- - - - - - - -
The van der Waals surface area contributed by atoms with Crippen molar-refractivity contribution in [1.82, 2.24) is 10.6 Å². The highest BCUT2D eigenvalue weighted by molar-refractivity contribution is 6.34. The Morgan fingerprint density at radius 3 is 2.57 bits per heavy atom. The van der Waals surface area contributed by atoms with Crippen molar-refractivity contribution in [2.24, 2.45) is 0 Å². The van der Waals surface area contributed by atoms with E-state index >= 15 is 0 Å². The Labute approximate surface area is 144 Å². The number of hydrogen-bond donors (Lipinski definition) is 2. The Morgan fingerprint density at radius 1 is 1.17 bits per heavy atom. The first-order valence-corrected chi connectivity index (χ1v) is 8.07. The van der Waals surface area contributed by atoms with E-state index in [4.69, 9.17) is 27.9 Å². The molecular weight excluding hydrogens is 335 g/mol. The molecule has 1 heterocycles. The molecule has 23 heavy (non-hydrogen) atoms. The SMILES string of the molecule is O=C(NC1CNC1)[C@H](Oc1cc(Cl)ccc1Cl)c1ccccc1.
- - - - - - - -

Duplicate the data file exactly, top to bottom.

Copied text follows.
The van der Waals surface area contributed by atoms with Crippen molar-refractivity contribution in [1.82, 2.24) is 10.6 Å². The highest BCUT2D eigenvalue weighted by molar-refractivity contribution is 6.34. The Morgan fingerprint density at radius 3 is 2.57 bits per heavy atom. The van der Waals surface area contributed by atoms with Crippen molar-refractivity contribution in [2.24, 2.45) is 0 Å². The van der Waals surface area contributed by atoms with E-state index >= 15 is 0 Å². The Labute approximate surface area is 144 Å². The number of hydrogen-bond donors (Lipinski definition) is 2. The Morgan fingerprint density at radius 1 is 1.17 bits per heavy atom. The first-order valence-corrected chi connectivity index (χ1v) is 8.07. The van der Waals surface area contributed by atoms with E-state index in [4.69, 9.17) is 27.9 Å². The molecular weight excluding hydrogens is 335 g/mol. The molecule has 1 heterocycles. The molecule has 23 heavy (non-hydrogen) atoms. The SMILES string of the molecule is O=C(NC1CNC1)[C@H](Oc1cc(Cl)ccc1Cl)c1ccccc1.